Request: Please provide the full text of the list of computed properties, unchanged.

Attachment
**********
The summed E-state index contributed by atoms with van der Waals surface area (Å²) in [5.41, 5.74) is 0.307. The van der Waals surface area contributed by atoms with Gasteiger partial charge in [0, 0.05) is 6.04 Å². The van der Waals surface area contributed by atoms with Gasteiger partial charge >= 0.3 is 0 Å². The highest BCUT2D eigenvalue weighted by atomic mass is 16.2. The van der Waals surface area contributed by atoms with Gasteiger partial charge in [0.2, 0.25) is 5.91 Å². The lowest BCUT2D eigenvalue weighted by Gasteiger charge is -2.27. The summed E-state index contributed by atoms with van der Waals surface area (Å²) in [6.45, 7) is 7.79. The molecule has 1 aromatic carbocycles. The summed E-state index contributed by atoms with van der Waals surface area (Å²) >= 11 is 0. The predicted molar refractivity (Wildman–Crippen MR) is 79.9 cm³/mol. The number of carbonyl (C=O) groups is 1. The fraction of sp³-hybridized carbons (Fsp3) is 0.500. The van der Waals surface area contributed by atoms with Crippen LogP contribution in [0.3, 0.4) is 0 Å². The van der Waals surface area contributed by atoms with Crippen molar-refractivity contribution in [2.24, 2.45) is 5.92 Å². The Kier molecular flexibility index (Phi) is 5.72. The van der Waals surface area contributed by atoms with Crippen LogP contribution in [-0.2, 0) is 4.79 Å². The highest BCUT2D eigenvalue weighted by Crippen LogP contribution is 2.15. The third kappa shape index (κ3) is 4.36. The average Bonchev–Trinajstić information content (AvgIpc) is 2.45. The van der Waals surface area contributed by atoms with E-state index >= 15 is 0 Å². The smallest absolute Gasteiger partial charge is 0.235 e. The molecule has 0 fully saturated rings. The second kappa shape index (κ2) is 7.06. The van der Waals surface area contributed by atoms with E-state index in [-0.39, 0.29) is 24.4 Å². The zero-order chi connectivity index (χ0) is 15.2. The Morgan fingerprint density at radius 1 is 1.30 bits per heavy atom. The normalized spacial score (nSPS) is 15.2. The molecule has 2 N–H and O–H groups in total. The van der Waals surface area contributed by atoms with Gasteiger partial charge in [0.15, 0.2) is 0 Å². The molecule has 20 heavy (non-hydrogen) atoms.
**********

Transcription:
The summed E-state index contributed by atoms with van der Waals surface area (Å²) in [5.41, 5.74) is 0.307. The van der Waals surface area contributed by atoms with Gasteiger partial charge in [0, 0.05) is 6.04 Å². The van der Waals surface area contributed by atoms with Gasteiger partial charge >= 0.3 is 0 Å². The highest BCUT2D eigenvalue weighted by atomic mass is 16.2. The van der Waals surface area contributed by atoms with Gasteiger partial charge in [0.2, 0.25) is 5.91 Å². The lowest BCUT2D eigenvalue weighted by Gasteiger charge is -2.27. The summed E-state index contributed by atoms with van der Waals surface area (Å²) in [6.45, 7) is 7.79. The molecule has 1 aromatic carbocycles. The summed E-state index contributed by atoms with van der Waals surface area (Å²) >= 11 is 0. The predicted molar refractivity (Wildman–Crippen MR) is 79.9 cm³/mol. The number of carbonyl (C=O) groups is 1. The fraction of sp³-hybridized carbons (Fsp3) is 0.500. The van der Waals surface area contributed by atoms with Crippen LogP contribution in [0.3, 0.4) is 0 Å². The van der Waals surface area contributed by atoms with Crippen molar-refractivity contribution in [2.24, 2.45) is 5.92 Å². The Kier molecular flexibility index (Phi) is 5.72. The van der Waals surface area contributed by atoms with Crippen LogP contribution in [-0.2, 0) is 4.79 Å². The highest BCUT2D eigenvalue weighted by Crippen LogP contribution is 2.15. The third kappa shape index (κ3) is 4.36. The average Bonchev–Trinajstić information content (AvgIpc) is 2.45. The van der Waals surface area contributed by atoms with E-state index >= 15 is 0 Å². The smallest absolute Gasteiger partial charge is 0.235 e. The molecule has 0 fully saturated rings. The second kappa shape index (κ2) is 7.06. The van der Waals surface area contributed by atoms with E-state index in [-0.39, 0.29) is 24.4 Å². The zero-order chi connectivity index (χ0) is 15.2. The Morgan fingerprint density at radius 1 is 1.30 bits per heavy atom. The normalized spacial score (nSPS) is 15.2. The molecule has 2 N–H and O–H groups in total. The van der Waals surface area contributed by atoms with Gasteiger partial charge in [0.15, 0.2) is 0 Å². The molecule has 20 heavy (non-hydrogen) atoms.